I am curious, and I definitely want there to be madness in my method.
As an artist my key objective is to never lose my sense of humour – or of the absurd. Examining our immediate environment, the strange depths of the most mundane things and interactions, is my way of looking for light. A way to survive in this world. There are maps in the dirt, stories in wrinkled wrappers, and whole histories discarded on roadsides. Taking time to honour and share these observations through making feels not only like magic, but like a constant renewal of some kind of human hope. I would like my work to convey this."
Inari Kiuru November 2010
And here, some images leading up to the final works:
Partly finished steel objects, and an etched aluminium cone for the other large vessel.
Etching Honey Blossom Sting the Swedish way (ja ja!)– in an IKEA rubbish bin!
The copper sulfate and salt liquid I've been using works especially well if
mixed with hot water.
Vessel with a copper flange which has a steel support with prongs,
and another large spun vessel with shifted enamel, not yet ready.
I had a lot of trouble getting the enamel to stay on the golden coloured
piece, it kept pinging off in a circular pattern, perhaps because I didn't
prepare the steel surface well enough (emerying off spinning ridges).
Sprayed with Klyrfire and water mix, shifted. I thought at the time
that the shifting was maybe too thick at places, perhaps that's why
the enamel surface was rather uneven initially, and kept breaking.
The welded steel top and an aluminium insert. The top
now has texta drawings of cranes and a thick coat of encaustic
wax – will post a photo as soon as I get a chance to take a proper one.
One of the smaller trivets I made for hanging delicate objects in the kiln.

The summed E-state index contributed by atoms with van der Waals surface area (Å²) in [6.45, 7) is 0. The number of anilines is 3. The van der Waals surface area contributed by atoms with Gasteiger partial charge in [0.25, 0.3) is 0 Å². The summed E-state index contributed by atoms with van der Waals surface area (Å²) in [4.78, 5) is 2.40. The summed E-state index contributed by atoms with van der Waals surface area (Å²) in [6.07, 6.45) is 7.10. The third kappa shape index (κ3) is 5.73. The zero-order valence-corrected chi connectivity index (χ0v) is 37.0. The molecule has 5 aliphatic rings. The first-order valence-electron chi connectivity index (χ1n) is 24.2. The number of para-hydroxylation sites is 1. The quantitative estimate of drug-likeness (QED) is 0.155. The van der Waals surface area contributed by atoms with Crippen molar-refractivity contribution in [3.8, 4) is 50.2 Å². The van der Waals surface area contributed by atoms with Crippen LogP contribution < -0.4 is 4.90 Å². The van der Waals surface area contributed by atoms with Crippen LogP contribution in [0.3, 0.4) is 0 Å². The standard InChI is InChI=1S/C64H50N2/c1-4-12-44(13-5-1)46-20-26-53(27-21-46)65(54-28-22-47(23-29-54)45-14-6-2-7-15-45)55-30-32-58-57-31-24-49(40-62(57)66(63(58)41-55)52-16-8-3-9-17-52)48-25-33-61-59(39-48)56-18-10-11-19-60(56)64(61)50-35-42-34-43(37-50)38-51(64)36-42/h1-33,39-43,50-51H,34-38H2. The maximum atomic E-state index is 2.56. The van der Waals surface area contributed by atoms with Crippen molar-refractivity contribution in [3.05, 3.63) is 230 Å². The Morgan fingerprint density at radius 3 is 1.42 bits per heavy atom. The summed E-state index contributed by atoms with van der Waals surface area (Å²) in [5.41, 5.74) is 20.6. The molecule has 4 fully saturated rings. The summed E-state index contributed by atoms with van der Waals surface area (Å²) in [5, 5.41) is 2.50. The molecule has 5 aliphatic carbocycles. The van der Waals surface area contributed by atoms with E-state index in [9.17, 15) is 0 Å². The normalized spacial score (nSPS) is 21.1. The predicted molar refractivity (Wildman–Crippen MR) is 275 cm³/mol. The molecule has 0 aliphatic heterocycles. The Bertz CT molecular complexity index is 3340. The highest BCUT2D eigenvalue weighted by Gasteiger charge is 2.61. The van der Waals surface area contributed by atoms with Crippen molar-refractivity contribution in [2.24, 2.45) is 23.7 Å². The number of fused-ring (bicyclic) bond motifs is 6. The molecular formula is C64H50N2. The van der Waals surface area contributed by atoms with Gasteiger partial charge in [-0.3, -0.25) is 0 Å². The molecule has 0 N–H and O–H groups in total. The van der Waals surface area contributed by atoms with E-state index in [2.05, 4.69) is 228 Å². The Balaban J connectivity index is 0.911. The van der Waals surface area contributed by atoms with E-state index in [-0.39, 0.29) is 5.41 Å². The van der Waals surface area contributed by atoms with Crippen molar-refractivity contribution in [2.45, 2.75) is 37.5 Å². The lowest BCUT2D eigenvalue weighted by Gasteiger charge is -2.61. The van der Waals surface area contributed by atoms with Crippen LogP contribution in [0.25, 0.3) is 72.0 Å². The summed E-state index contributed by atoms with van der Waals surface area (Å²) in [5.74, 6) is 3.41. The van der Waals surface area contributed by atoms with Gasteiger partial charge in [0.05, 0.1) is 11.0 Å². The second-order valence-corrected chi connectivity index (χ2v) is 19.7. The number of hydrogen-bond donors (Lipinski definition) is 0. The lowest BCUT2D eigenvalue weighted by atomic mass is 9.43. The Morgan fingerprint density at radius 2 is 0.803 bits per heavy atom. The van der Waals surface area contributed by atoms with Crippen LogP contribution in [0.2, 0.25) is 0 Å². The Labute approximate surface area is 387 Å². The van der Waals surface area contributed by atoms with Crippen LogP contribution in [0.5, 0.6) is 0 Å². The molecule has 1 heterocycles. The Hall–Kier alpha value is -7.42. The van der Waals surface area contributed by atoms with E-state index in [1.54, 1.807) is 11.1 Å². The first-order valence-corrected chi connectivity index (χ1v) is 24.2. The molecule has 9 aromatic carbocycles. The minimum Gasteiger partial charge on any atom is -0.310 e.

Etched steel plate and shim; a smaller etched steel vessel
and the beginnings of Fragile nightmares.
My bench at uni, leading up to the final weeks : )
And as a post-scriptum, some images of the Winterthoughts pieces taken in a better light, later on.
Friday, October 29, 2010
Thursday, October 28, 2010
Friday, October 22, 2010
The first images are of aluminium sheet, impasto resist with a little magenta paint for pattern recognition when dry; copper sulfate and salt etch for about half an hour. This solution is also suitable for steel and zinc. The last picture is a brass shim sheet etched in ferric cloride, a chemical that can be used for copper too. I have made my marks with a paint brush.
A brilliant website for those interested in etching with the mildest possible chemicals is www.nontoxicprint.com
Thursday, October 21, 2010
Monday, October 18, 2010
I recently found this little card I drew 15th of September, 1976.
It makes me very happy to look at the picture, and I remember well what it's about: It was the beginning of my fifth summer, we were visiting my maternal grandfather's farm, and as a custom after winter, we gave the cart a new coat of paint. Shiny and black, and the wheels seemed huge to me then, I can recall the wooden surface warm in the sun and long spokes higher than my head. After, we went riding up and down on the sandy roads with my 'nanny', a teenage daughter of our neighbours whose long hair I just adored.
I also love the different angles of the drawing – I obviously thought about the 'people' part differently as I was in it, from the horse which I'd seen many times 'from outside', galloping past.
Posted by Inari K.